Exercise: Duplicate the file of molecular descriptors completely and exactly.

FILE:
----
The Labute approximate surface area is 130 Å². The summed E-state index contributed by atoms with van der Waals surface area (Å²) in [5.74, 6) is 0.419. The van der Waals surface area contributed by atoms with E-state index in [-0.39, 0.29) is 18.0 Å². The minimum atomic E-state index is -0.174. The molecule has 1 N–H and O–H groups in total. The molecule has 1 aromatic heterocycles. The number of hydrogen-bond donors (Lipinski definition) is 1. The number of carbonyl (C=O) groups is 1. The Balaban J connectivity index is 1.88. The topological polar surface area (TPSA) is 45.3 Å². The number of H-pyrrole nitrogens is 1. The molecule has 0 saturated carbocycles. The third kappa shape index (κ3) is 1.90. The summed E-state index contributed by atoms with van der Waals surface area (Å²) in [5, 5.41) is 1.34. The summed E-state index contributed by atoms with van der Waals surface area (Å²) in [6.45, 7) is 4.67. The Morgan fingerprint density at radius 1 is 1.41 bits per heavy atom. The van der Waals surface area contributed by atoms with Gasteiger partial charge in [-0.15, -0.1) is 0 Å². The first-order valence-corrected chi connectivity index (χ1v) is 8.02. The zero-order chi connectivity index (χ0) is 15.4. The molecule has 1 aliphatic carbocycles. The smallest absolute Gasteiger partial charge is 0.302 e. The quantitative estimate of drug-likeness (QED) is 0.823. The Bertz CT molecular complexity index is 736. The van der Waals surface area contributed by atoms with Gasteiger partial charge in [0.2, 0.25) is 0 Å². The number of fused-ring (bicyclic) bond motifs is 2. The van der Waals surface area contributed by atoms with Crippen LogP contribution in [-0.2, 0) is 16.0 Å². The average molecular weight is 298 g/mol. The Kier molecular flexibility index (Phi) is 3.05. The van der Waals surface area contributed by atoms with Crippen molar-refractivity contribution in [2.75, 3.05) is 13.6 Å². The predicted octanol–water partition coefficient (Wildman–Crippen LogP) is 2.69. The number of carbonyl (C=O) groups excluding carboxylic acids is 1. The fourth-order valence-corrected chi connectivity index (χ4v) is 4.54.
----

The Labute approximate surface area is 130 Å². The summed E-state index contributed by atoms with van der Waals surface area (Å²) in [5.74, 6) is 0.419. The van der Waals surface area contributed by atoms with E-state index in [-0.39, 0.29) is 18.0 Å². The minimum atomic E-state index is -0.174. The molecule has 1 N–H and O–H groups in total. The molecule has 1 aromatic heterocycles. The number of hydrogen-bond donors (Lipinski definition) is 1. The number of carbonyl (C=O) groups is 1. The Balaban J connectivity index is 1.88. The topological polar surface area (TPSA) is 45.3 Å². The number of H-pyrrole nitrogens is 1. The molecule has 0 saturated carbocycles. The third kappa shape index (κ3) is 1.90. The summed E-state index contributed by atoms with van der Waals surface area (Å²) in [5, 5.41) is 1.34. The summed E-state index contributed by atoms with van der Waals surface area (Å²) in [6.45, 7) is 4.67. The Morgan fingerprint density at radius 1 is 1.41 bits per heavy atom. The van der Waals surface area contributed by atoms with Gasteiger partial charge in [-0.15, -0.1) is 0 Å². The first-order valence-corrected chi connectivity index (χ1v) is 8.02. The zero-order chi connectivity index (χ0) is 15.4. The molecule has 1 aliphatic carbocycles. The smallest absolute Gasteiger partial charge is 0.302 e. The quantitative estimate of drug-likeness (QED) is 0.823. The Bertz CT molecular complexity index is 736. The van der Waals surface area contributed by atoms with Gasteiger partial charge in [0.2, 0.25) is 0 Å². The number of fused-ring (bicyclic) bond motifs is 2. The van der Waals surface area contributed by atoms with Crippen LogP contribution in [-0.2, 0) is 16.0 Å². The average molecular weight is 298 g/mol. The Kier molecular flexibility index (Phi) is 3.05. The van der Waals surface area contributed by atoms with Crippen molar-refractivity contribution in [2.75, 3.05) is 13.6 Å². The predicted octanol–water partition coefficient (Wildman–Crippen LogP) is 2.69. The number of carbonyl (C=O) groups excluding carboxylic acids is 1. The fourth-order valence-corrected chi connectivity index (χ4v) is 4.54.